Tonight Hyltin was still sweet and charming, but the former dream Duo has become a nightmare. Fairchild did become a star -- on Broadway. His return to NYCB full time has not been an easy transition. Fairchild's classical technique has eroded to the point where his whole body looks misshapen -- he hunches his shoulders or fusses with his hands, but his line is horrendous, like a Bob Fosse parody. He's not overweight, just incredibly out of shape. Muscles bulge out irregularly. Maybe a lot of off-season conditioning can fix that. Harder to replace will be his spirit. This boyishly romantic dancer is now grim and joyless. He looks miserable out there and it's miserable to watch him.

Anyway, he's departing soon for the London production of An American in Paris. The ending of Duo Concertant seemed like a fitting farewell to Robbie Fairchild, the classical ballet dancer. The spotlight dims on the two dancers. They try to find each other in the dark. They do, but then lose each other again. Curtains.

Sunday, May 15, 2016

Spring Season Diaries, Part 3: Sylvia, and more NYCB Classics

Murphy and Gomes in Sylvia, photo @ Andrea Mohin
It's that time of spring dance season when ABT and NYCB go head-to-head almost every night and balletomanes often have to make agonizing (not a hyperbole) choices about what to see. This week I saw one performance of Sir Frederick Ashton's Sylvia at ABT (May 9), and three performances at the NYCB (May 10, 14th matinee and evening).

Sylvia at its best is a perfect little concoction -- the combination of the beautiful Delibes score, Ashton's sensitive choreography, and a great bravura part for the title character (originally choreographed on Margot Fonteyn) give this ballet is continued appeal. Unfortunately, the performance I saw on Monday was sluggish, poorly attended (entire swaths of the orchestra, grand tier and dress circle were empty), and simply reinforces the feeling that right now ABT is going through an ebbing of talent and morale.

The usually sterling Gillian Murphy made some uncharacteristic mistakes -- she had a bad slip in the Act Two "sexy" dance and in the famous pizzacato polka I saw her shortening some phrases, clipping them before they could make their full impact. Several times she did not fully stretch out her arms and legs to the full arabesque position. Her posture and demeanor all night was tense and joyless. (She later canceled her second performance due to injury.) Marcelo Gomes is still a wonderful partner. He was able to carry Murphy in that difficult Act Three entrance lift (where she's draped over his hand and shoulder, her body leaning backwards) without any apparent effort. But in his solos the age showed -- years and years of heavy lifting have made his back stiff, his footwork leaden. At times even lifting his leg in arabesque seemed to be a struggle. These are two beautiful dancers who are perhaps no longer right for this ballet.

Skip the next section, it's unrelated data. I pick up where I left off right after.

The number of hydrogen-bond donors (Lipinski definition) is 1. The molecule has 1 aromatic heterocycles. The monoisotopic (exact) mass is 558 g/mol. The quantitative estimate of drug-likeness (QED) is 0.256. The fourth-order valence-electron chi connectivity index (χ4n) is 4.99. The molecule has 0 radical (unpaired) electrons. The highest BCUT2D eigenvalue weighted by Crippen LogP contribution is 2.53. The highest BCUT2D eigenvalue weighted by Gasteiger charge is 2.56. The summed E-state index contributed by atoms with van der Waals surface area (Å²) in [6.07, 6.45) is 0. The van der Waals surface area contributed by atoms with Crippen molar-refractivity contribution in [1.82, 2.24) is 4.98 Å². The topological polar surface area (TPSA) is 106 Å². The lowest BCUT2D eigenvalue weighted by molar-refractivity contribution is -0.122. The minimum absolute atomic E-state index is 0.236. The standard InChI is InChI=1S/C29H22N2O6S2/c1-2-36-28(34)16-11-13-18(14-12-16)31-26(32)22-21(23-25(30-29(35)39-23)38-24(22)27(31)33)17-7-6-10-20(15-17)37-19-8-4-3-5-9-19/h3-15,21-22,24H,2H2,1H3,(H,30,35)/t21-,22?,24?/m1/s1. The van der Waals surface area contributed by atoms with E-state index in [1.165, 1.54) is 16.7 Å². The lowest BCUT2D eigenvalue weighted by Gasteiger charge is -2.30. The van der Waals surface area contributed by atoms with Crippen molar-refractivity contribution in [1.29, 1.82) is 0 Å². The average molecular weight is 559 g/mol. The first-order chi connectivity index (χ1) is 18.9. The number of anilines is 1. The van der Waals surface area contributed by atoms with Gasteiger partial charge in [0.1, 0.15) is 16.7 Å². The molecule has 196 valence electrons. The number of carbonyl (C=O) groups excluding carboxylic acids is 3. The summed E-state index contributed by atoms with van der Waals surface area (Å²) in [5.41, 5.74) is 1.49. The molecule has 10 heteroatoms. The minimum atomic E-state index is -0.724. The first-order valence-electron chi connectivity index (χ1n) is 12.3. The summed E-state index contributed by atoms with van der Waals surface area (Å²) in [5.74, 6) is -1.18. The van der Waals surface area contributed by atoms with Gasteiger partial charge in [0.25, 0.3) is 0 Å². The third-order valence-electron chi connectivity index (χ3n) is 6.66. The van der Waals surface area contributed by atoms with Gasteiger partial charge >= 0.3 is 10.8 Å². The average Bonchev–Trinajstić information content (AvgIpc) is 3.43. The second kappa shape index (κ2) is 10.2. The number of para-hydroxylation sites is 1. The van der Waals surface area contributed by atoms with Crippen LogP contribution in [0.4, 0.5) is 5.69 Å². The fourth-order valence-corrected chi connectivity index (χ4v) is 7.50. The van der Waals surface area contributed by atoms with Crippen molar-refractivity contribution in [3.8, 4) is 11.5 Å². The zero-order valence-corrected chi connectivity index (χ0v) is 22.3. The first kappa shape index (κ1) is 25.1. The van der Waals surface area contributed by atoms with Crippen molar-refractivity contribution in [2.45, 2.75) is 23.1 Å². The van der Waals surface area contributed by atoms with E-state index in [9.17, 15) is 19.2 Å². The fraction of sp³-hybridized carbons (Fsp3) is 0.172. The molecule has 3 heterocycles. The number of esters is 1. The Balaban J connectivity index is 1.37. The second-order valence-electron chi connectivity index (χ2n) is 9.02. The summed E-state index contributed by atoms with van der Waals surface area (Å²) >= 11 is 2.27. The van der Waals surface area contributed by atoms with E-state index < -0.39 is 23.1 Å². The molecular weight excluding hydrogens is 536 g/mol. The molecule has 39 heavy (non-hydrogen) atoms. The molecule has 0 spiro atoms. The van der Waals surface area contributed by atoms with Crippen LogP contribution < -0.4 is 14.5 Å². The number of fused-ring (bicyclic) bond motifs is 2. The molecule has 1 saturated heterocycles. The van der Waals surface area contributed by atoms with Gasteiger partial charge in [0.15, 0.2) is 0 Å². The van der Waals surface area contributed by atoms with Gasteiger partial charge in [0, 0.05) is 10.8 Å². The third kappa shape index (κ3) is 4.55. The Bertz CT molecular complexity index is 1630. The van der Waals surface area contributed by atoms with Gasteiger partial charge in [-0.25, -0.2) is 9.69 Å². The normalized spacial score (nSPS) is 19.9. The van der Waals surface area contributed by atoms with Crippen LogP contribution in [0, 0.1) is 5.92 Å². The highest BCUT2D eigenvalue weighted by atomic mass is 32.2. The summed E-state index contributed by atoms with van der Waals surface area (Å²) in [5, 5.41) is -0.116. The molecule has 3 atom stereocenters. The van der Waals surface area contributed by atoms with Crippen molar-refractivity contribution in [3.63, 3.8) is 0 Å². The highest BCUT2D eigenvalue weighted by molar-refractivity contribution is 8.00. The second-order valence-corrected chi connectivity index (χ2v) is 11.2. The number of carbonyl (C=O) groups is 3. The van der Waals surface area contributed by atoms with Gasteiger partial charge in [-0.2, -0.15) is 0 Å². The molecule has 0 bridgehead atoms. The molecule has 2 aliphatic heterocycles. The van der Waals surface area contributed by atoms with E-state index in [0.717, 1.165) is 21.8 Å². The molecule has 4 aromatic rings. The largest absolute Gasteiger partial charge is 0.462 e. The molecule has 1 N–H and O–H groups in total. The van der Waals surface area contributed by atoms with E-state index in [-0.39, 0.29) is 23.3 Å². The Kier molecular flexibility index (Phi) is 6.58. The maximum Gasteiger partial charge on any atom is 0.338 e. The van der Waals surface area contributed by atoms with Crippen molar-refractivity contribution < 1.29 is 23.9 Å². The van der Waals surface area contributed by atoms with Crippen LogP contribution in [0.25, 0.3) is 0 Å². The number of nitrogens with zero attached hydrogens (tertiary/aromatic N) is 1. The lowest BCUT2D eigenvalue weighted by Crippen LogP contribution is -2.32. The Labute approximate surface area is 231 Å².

ABT has a tendency to overdo the cutesiness of Ashton choreography, making him seem more quaint than he is, and so it was here. Gemma Bond and Joseph Gorak pranced and mugged as the dancing goats, James Whiteside also pranced and mugged as Orion (although to be fair, the role is meant to be hammy). Craig Salstein (Eros) and Devon Teuscher (Diana) were both magnificent -- regal, godlike, imposing. The corps had a few sloppy moments but what was most disheartening was their sluggishness, as if they themselves didn't believe in this ballet. Beautiful music, choreography, costumes, sets, but the whole evening was listless and routine.

Maria Kowroski, photo @ Paul Kolnik
The next night at NYCB Anthony Huxley made a magnificent debut in Ballo della Regina. The flying entrances, the soft landings, they were amazing. Megan Fairchild wasn't as able to luxuriate in certain sequences of the ballet (in particular the pique turns to arabesque) as much as Tiler Peck, but her performance was just as charming and her allegro footwork always stellar. The four demi-soloist ladies (Alexa Maxwell, Brittany Pollack, Sara Adams, Emilie Gerrity) were all so impressive that their consecutive solos became rather hair-curling in their open competitiveness. The soloist/corps level is so crammed with talent that no one can afford a bad variation, let alone a bad performance.